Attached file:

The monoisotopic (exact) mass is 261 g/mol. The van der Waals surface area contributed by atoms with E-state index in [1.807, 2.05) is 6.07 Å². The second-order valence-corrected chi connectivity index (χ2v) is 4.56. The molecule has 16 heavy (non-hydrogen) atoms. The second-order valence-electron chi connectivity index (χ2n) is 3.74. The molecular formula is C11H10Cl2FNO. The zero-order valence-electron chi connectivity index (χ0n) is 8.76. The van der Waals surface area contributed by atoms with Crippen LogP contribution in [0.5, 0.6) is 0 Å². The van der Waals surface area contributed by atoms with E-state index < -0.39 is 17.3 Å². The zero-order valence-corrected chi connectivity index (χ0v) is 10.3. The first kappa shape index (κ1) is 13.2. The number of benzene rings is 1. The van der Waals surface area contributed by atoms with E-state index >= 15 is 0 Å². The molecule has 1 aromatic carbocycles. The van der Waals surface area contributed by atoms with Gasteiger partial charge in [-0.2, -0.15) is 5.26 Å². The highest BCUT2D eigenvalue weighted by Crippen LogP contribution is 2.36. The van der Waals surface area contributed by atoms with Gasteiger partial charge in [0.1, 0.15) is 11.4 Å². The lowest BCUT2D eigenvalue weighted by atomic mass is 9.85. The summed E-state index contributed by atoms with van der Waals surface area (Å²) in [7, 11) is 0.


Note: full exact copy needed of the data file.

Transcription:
The monoisotopic (exact) mass is 261 g/mol. The van der Waals surface area contributed by atoms with E-state index in [1.807, 2.05) is 6.07 Å². The second-order valence-corrected chi connectivity index (χ2v) is 4.56. The molecule has 16 heavy (non-hydrogen) atoms. The second-order valence-electron chi connectivity index (χ2n) is 3.74. The molecular formula is C11H10Cl2FNO. The zero-order valence-electron chi connectivity index (χ0n) is 8.76. The van der Waals surface area contributed by atoms with Crippen LogP contribution in [0.5, 0.6) is 0 Å². The van der Waals surface area contributed by atoms with E-state index < -0.39 is 17.3 Å². The zero-order valence-corrected chi connectivity index (χ0v) is 10.3. The first kappa shape index (κ1) is 13.2. The number of benzene rings is 1. The van der Waals surface area contributed by atoms with E-state index >= 15 is 0 Å². The molecule has 1 aromatic carbocycles. The van der Waals surface area contributed by atoms with Gasteiger partial charge in [-0.2, -0.15) is 5.26 Å². The highest BCUT2D eigenvalue weighted by Crippen LogP contribution is 2.36. The van der Waals surface area contributed by atoms with Gasteiger partial charge in [0.1, 0.15) is 11.4 Å². The lowest BCUT2D eigenvalue weighted by atomic mass is 9.85. The summed E-state index contributed by atoms with van der Waals surface area (Å²) in [7, 11) is 0.